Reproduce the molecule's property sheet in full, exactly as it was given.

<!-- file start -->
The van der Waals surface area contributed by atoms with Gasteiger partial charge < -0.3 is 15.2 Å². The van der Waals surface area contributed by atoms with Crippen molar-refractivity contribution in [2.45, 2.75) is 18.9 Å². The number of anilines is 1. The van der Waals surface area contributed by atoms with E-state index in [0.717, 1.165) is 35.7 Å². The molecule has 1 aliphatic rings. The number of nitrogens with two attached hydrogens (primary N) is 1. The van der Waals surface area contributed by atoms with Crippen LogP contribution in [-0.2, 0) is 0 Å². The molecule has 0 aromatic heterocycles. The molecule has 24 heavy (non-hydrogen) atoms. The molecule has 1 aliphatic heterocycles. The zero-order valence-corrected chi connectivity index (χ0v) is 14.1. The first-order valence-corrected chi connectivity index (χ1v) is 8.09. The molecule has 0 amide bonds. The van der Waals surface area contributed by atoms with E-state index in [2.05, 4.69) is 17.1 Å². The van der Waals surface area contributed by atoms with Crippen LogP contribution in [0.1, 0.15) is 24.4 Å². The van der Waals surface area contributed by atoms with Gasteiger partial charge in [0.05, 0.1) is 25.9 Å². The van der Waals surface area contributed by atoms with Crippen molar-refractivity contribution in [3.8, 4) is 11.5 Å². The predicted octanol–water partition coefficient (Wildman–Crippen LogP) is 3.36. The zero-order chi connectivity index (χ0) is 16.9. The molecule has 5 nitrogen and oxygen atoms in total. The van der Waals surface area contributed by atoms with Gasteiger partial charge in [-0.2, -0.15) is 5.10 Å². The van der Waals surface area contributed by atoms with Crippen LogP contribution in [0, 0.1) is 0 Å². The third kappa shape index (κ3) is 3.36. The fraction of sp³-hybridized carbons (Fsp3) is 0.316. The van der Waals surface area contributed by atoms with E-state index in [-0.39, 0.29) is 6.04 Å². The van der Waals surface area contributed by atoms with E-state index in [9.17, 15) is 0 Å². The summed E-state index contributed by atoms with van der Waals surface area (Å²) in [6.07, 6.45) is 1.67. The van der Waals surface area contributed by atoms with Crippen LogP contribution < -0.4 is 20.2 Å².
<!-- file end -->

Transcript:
The van der Waals surface area contributed by atoms with Gasteiger partial charge < -0.3 is 15.2 Å². The van der Waals surface area contributed by atoms with Crippen molar-refractivity contribution in [2.45, 2.75) is 18.9 Å². The number of anilines is 1. The van der Waals surface area contributed by atoms with E-state index in [0.717, 1.165) is 35.7 Å². The molecule has 1 aliphatic rings. The number of nitrogens with two attached hydrogens (primary N) is 1. The van der Waals surface area contributed by atoms with Crippen LogP contribution in [-0.2, 0) is 0 Å². The molecule has 0 aromatic heterocycles. The molecule has 24 heavy (non-hydrogen) atoms. The molecule has 1 aliphatic heterocycles. The zero-order valence-corrected chi connectivity index (χ0v) is 14.1. The first-order valence-corrected chi connectivity index (χ1v) is 8.09. The molecule has 0 amide bonds. The van der Waals surface area contributed by atoms with E-state index in [2.05, 4.69) is 17.1 Å². The van der Waals surface area contributed by atoms with Crippen LogP contribution in [0.1, 0.15) is 24.4 Å². The van der Waals surface area contributed by atoms with Gasteiger partial charge in [0.05, 0.1) is 25.9 Å². The van der Waals surface area contributed by atoms with Crippen molar-refractivity contribution in [3.8, 4) is 11.5 Å². The predicted octanol–water partition coefficient (Wildman–Crippen LogP) is 3.36. The zero-order chi connectivity index (χ0) is 16.9. The molecule has 5 nitrogen and oxygen atoms in total. The van der Waals surface area contributed by atoms with Gasteiger partial charge in [-0.2, -0.15) is 5.10 Å². The van der Waals surface area contributed by atoms with Crippen LogP contribution in [0, 0.1) is 0 Å². The third kappa shape index (κ3) is 3.36. The fraction of sp³-hybridized carbons (Fsp3) is 0.316. The van der Waals surface area contributed by atoms with E-state index in [-0.39, 0.29) is 6.04 Å². The van der Waals surface area contributed by atoms with E-state index in [9.17, 15) is 0 Å². The summed E-state index contributed by atoms with van der Waals surface area (Å²) in [6.07, 6.45) is 1.67. The van der Waals surface area contributed by atoms with Crippen LogP contribution < -0.4 is 20.2 Å².